We are very excited to announce our Keynote Speakers for the SRN 2022 Conference:

Professor Dina Iordanova, from St. Andrews University and
Professor Eleftheria Thanouli from Aristotle University of Thessaloniki

will join us in Vienna!

Eleftheria Thanouli is Professor in Film Theory at the School of Film at Aristotle University of Thessaloniki.
Her research interests include the representation of history on film, film narratology, digital cinema, film and politics and world cinema.

She has contributed chapters in key publications, such as
The Routledge Encyclopedia of Film Theory (London: Routledge, 2013),
The Oxford Handbook of Sound and Image in Digital Media (Oxford: Oxford UP, 2013) and
The Routledge Companion to Cinema and Politics (New York: Routledge, 2016).
She is the author of three monographs: Post-classical Cinema: An International Poetics of Film Narration (London: Wallflower Press, 2009),
Wag the Dog: A Study on Film and Reality in the Digital Age (New York: Bloomsbury, 2013) and
History and Film: A Tale of Two Disciplines (New York: Bloomsbury, 2018).
Her forthcoming book is entitled A Guide to Post-classical Narration: The future of Film Storytelling (Bloomsbury, New York).

KEYNOTE

22nd September, 10:00 HS 3

complexity and/or accessibility? character, agency and plot structures in post-classical narration

The mode of postclassical narration that I identified infilmmaking practices 
across the world from the 1990s onwards wasdesigned as part of the larger research project called “historicalpoetics” 
envisioned by David Bordwell. 
In my current research Icontinue to support my argument regarding the 
necessity of the distinction between the classical and the postclassical mode,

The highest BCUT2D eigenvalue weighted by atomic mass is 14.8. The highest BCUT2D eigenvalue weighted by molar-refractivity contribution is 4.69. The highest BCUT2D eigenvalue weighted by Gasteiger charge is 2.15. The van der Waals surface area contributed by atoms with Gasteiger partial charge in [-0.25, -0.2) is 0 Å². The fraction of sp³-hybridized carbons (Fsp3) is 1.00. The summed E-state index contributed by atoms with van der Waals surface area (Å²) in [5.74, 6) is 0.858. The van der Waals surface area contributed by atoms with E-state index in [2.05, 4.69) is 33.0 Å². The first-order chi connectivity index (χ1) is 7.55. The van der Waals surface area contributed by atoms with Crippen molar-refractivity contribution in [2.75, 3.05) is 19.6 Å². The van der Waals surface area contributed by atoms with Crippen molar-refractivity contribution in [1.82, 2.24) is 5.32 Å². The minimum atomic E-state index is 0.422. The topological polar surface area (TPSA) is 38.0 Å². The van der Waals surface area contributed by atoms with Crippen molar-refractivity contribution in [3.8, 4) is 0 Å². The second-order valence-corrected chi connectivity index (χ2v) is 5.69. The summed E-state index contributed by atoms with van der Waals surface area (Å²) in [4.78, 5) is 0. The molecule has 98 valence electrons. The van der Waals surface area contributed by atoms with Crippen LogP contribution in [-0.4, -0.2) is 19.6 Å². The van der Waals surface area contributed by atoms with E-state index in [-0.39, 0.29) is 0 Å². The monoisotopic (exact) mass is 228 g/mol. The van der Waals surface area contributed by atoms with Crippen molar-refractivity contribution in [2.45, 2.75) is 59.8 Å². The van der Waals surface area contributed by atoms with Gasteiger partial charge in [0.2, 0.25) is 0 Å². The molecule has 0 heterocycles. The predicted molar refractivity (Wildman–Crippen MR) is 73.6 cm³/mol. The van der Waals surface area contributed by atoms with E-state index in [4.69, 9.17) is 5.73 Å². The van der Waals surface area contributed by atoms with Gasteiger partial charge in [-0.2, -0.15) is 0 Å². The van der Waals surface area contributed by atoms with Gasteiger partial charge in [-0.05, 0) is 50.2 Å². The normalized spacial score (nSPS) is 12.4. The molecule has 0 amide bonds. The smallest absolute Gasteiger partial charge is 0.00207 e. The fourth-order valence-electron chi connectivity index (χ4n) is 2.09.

as I identify more examples of post-classical storytelling and I elaboratefurther on their narrational principles.

In this keynote, I will discuss the postclassical narrative logicand, particularly, 
the key components of its compositional motivationthat form the backbone of every 
post-classical film. 
Drawing on cases from the period 200-22 I will focus on the norms that govern the character exposition, the character agency and the plot constructionin order to 
illuminate how an increasing trend in contemporary filmmaking combines an impressive level ofcomplexity with accessibility and 
pleasure for the audience. 

 

 

 

Dina Iordanova is based in Scotland, but she also worked in various other parts of the world.
She is Professor Emerita in Global Cinema at the University of St Andrews and Honorary Professor in CompLit at the University of Hong Kong. Her work over the years has been on the cinema of Eastern Europe and Asia. She also led extensive work into the study of international film festivals and other aspects of cinema's transnational circulation -- which also led to her direct involvement with film festivals in various capacities, from board service to jury member.
Earlier this summer, she gave a keynote at the Visible Evidence conference on documentary cinema in Gdansk, masterclasses at the Sarajevo Film Festival, and talks on Ukrainian cinema in Prague and on trauma representations in recent Yugoslav film in Berlin. 

KEYNOTE:

24th September, 13:30, HS 3

bridging platforms and continents: the normative narrator

In this talk I plan to interrogate a widely-used narrative device which I call 'the normative narrator': usually white male, or a sufficiently Westernised agent who travels/arrives/engages with a trajectory that moves downwards from North-West to South East. It is a move that enables him to tell a story -- and thus enables a story to take place. I will tackle multifarious manifestations of this narrative trope across various platforms that use scripting, from cinema through to gaming. I will seek to reveal how its configurations pop up in all forms of narrative cinema, from East German documentaries about Africa through to recent HBO productions set in Japan. My query is informed from my interest in the question if it is at all possible to tell stories without structuring them around axes of imperial power, culture and geography.